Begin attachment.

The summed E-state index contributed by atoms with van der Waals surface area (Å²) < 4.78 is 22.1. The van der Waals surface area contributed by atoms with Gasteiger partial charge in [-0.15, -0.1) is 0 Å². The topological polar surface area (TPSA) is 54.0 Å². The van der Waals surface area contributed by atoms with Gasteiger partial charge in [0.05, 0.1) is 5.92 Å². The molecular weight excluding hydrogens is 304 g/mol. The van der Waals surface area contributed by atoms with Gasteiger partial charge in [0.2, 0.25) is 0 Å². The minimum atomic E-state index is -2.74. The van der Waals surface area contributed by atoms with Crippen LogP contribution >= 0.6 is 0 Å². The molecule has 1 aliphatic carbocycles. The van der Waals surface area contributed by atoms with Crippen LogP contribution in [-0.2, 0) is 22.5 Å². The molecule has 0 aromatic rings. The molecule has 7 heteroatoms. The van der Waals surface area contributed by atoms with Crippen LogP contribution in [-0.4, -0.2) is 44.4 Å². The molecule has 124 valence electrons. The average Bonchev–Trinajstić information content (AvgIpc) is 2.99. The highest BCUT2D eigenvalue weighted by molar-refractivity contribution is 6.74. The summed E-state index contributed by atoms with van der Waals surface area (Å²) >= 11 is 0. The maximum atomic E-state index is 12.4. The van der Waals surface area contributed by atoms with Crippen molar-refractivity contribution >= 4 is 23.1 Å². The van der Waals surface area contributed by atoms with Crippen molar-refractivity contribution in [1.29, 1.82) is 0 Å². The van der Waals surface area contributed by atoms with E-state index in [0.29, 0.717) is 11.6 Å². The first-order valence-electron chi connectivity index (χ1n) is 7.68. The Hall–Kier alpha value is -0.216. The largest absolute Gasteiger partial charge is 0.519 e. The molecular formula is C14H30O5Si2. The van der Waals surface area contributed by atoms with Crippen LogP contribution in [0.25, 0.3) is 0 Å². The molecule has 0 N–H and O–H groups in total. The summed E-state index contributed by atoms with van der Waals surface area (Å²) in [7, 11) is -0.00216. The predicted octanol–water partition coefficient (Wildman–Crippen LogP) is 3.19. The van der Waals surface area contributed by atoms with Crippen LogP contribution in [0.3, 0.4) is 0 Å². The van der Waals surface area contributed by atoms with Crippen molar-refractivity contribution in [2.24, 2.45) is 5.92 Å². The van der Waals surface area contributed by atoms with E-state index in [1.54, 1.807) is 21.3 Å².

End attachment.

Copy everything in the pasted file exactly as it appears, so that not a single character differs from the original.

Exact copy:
The summed E-state index contributed by atoms with van der Waals surface area (Å²) < 4.78 is 22.1. The van der Waals surface area contributed by atoms with Gasteiger partial charge in [-0.15, -0.1) is 0 Å². The topological polar surface area (TPSA) is 54.0 Å². The van der Waals surface area contributed by atoms with Gasteiger partial charge in [0.05, 0.1) is 5.92 Å². The molecular weight excluding hydrogens is 304 g/mol. The van der Waals surface area contributed by atoms with Gasteiger partial charge in [0.2, 0.25) is 0 Å². The minimum atomic E-state index is -2.74. The van der Waals surface area contributed by atoms with Crippen LogP contribution >= 0.6 is 0 Å². The molecule has 1 aliphatic carbocycles. The van der Waals surface area contributed by atoms with Crippen LogP contribution in [-0.2, 0) is 22.5 Å². The molecule has 0 aromatic rings. The molecule has 7 heteroatoms. The van der Waals surface area contributed by atoms with Crippen LogP contribution in [-0.4, -0.2) is 44.4 Å². The molecule has 124 valence electrons. The average Bonchev–Trinajstić information content (AvgIpc) is 2.99. The highest BCUT2D eigenvalue weighted by molar-refractivity contribution is 6.74. The summed E-state index contributed by atoms with van der Waals surface area (Å²) >= 11 is 0. The maximum atomic E-state index is 12.4. The van der Waals surface area contributed by atoms with Crippen molar-refractivity contribution >= 4 is 23.1 Å². The van der Waals surface area contributed by atoms with Crippen molar-refractivity contribution in [1.29, 1.82) is 0 Å². The van der Waals surface area contributed by atoms with E-state index in [0.29, 0.717) is 11.6 Å². The first-order valence-electron chi connectivity index (χ1n) is 7.68. The Hall–Kier alpha value is -0.216. The largest absolute Gasteiger partial charge is 0.519 e. The molecular formula is C14H30O5Si2. The van der Waals surface area contributed by atoms with Crippen LogP contribution in [0.25, 0.3) is 0 Å². The molecule has 0 N–H and O–H groups in total. The summed E-state index contributed by atoms with van der Waals surface area (Å²) in [7, 11) is -0.00216. The predicted octanol–water partition coefficient (Wildman–Crippen LogP) is 3.19. The van der Waals surface area contributed by atoms with Crippen LogP contribution in [0.3, 0.4) is 0 Å². The van der Waals surface area contributed by atoms with Crippen molar-refractivity contribution in [2.24, 2.45) is 5.92 Å². The van der Waals surface area contributed by atoms with E-state index in [1.54, 1.807) is 21.3 Å².